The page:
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This week finds our war hero, on Old Hallow's Eve, having finished yet another very difficult stretch of his presidential campaign, as it draws to a close. As if it wasn't tough enough to find himself having to defend his home state of Arizona from that one's blithely effortless incursion onto desert turf -- never mind the continuing parade of defectors and detractors among high-powered Republicans -- G.O.P. presidential nominee Sen. John McCain learned, via the press, that his senior advisers think his vice presidential pick, Alaska Gov. Sarah Palin, a "diva" and "a wack job" who was bent not just on "going rogue," but going even "more rogue" than her campaign has already gone. Which would be pretty far, since her remarks this week indicated that she may have already set her sights on 2012 presidential race, reportedly having written off the top-of-the-ticket's chances in 2008.
Not just a river in Egypt
In a Halloween morning interview on ABC's "Good Morning America", McCain called his running mate, Sarah Palin, the new face of the G.O.P., adding, "She's united the party." Which left The Nation's Ari Berman scratching his head:
Um, tell that to Colin Powell, Christopher Buckley or Ken Adelman, all lifelong Republicans who've cited the Palin pick as a chief reason they've endorsed Obama. Or to conservatives like David Brooks, David Frum, Kathleen Parker, Ross Douthat--all past or present McCain supporters--who've strongly criticized Palin.
Or, TAPPED's Tim Fernholz reminds us, former Secretary of State Lawrence Eagleburger, who served under Bush 41, -- or former Reagan chief of staff, Ken Duberstein. Not to mention that hard-core conservative, Stephen Colbert.
All about her
Palin kicked up a bit of dust earlier this week when, in an interview with ABC's Elizabeth Vargas, she challenged Vargas' suggestion that she might want to go back to Alaska for good if McCain lost the presidential race to Barack Obama. "Absolutely not," Palin replied. "I think that, if I were to give up and wave a white flag of surrender against some of the political shots that we've taken, that ... that would ... bring this whole ... I'm not doin' this for naught."
Then CNN's Dana Bash rather breathlessly reported that when she read Palin's comments back to a senior McCain aide, the aide was "speechless."
Coming on the heels of her rogue comments last weekend in Iowa, touting the beauties of ethanol -- anathema to John McCain's anti-earmark crusade but dear to the hearts of Iowans, who set the course in their caucuses for the presidential primaries to follow -- it's not surprising that Palin's comments to Vargas were seen and evidence that she had thrown McCain under the wheels of the Hate Talk Express. Notes The Nation's Ari Melber, in the third presidential debate, McCain condemned ethanol subsidies as market distorters, wagging his finger at Obama for supporting them. But by the time I caught up with Palin at a Halloween Day rally in York, Penn. (having hitched a ride with The American Prospect's Sarah Posner), Palin was back on message. Asked if she was running for president in 2012, she responded to my shouted question by walking over to where I was standing behind a barricade, , saying, "I'll be campaigning for John McCain's re-election in 2012."I'll be campaigning for John McCain's re-election in 2012."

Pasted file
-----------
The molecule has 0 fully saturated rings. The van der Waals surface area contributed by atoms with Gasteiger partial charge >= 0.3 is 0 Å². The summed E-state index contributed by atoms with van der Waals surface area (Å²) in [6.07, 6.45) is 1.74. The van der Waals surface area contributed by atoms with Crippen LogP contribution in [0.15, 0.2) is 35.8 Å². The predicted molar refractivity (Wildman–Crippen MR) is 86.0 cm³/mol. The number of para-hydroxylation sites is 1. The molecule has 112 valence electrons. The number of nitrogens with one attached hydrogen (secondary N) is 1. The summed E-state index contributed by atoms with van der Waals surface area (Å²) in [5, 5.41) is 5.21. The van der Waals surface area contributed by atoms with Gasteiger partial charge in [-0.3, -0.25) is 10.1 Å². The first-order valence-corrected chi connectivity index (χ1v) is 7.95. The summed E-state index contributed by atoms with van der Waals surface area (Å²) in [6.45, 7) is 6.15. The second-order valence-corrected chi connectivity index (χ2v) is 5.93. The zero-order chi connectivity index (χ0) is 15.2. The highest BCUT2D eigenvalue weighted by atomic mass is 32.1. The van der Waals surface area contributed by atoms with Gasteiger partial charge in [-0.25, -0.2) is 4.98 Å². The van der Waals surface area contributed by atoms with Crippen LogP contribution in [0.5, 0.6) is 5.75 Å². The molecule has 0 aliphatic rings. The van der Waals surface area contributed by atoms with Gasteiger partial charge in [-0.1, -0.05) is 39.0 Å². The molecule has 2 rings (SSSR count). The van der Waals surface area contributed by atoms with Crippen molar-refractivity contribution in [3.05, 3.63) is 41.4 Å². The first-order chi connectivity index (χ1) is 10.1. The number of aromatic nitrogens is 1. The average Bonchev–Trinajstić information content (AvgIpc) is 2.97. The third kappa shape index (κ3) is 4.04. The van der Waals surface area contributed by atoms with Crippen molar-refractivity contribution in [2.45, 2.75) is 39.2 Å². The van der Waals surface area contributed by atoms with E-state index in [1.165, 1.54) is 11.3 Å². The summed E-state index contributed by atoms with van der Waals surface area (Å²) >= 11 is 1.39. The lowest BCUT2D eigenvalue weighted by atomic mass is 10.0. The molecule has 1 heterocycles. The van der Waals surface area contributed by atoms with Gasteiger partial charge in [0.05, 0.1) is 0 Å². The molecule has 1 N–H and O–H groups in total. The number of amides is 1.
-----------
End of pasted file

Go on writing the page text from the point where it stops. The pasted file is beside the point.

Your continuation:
From Posner's TAPPED report on the Halloween Day York, Penn., Sarah Palin rally.
photo (c) 2008 Sarah Posner
The Colorado Independent looked at what it calls the fight for the soul of the Republican Party, which many believe are evident in the fissures exposed by the Palin pick. Writes Jeff Bridges:
Palin's popularity with [a conservative] group meeting in Virginia [the day after the election], though, does signal the strategy Republicans will likely pursue following what looks to be the second consecutive election with strong Democratic gains. The Politico story argues the party will not pursue a moderate agenda, but instead return to the core conservative values of "small government, a robust national security and unapologetic social conservatism."
This could lead to a colossal struggle within the Republican Party between the moderate wing and conservatives. Tuesday the Colorado Independent broke a story on former Colorado Republican U.S. Rep. Scott McInnis' blaming his party's move to the right for their expected losses in November. "Most of the races we've lost in the last six years are two reasons: one, money, and two, the candidates we put up," McInnis said. "Generally, people in Colorado don't like somebody who's radically to the right or radically to the left."
While she has no doubt that conservatives are looking to their moment in 2012, The American Prospect's Sarah Posner is less than certain that Sarah Palin will become the right's standard bearer, at least within the G.O.P.'s ranks: